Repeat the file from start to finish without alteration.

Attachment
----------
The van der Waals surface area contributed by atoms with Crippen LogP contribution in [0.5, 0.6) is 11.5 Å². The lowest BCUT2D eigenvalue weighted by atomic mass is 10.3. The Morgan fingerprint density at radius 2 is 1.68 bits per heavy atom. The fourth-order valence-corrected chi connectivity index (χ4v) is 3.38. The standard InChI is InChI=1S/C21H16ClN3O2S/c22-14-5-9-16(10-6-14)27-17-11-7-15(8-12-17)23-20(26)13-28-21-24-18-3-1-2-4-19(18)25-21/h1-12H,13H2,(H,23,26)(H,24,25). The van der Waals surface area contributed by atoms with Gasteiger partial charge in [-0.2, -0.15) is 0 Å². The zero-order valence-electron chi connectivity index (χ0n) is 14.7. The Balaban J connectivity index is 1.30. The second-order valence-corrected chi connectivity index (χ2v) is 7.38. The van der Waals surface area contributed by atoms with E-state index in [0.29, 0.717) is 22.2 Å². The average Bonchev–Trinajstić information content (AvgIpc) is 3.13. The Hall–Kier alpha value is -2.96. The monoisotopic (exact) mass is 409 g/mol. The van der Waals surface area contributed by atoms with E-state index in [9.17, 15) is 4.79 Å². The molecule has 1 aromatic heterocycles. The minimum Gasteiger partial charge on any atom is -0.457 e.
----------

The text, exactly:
The van der Waals surface area contributed by atoms with Crippen LogP contribution in [0.5, 0.6) is 11.5 Å². The lowest BCUT2D eigenvalue weighted by atomic mass is 10.3. The Morgan fingerprint density at radius 2 is 1.68 bits per heavy atom. The fourth-order valence-corrected chi connectivity index (χ4v) is 3.38. The standard InChI is InChI=1S/C21H16ClN3O2S/c22-14-5-9-16(10-6-14)27-17-11-7-15(8-12-17)23-20(26)13-28-21-24-18-3-1-2-4-19(18)25-21/h1-12H,13H2,(H,23,26)(H,24,25). The van der Waals surface area contributed by atoms with Gasteiger partial charge in [-0.2, -0.15) is 0 Å². The zero-order valence-electron chi connectivity index (χ0n) is 14.7. The Balaban J connectivity index is 1.30. The second-order valence-corrected chi connectivity index (χ2v) is 7.38. The van der Waals surface area contributed by atoms with E-state index in [0.29, 0.717) is 22.2 Å². The average Bonchev–Trinajstić information content (AvgIpc) is 3.13. The Hall–Kier alpha value is -2.96. The monoisotopic (exact) mass is 409 g/mol. The van der Waals surface area contributed by atoms with E-state index in [9.17, 15) is 4.79 Å². The molecule has 1 aromatic heterocycles. The minimum Gasteiger partial charge on any atom is -0.457 e.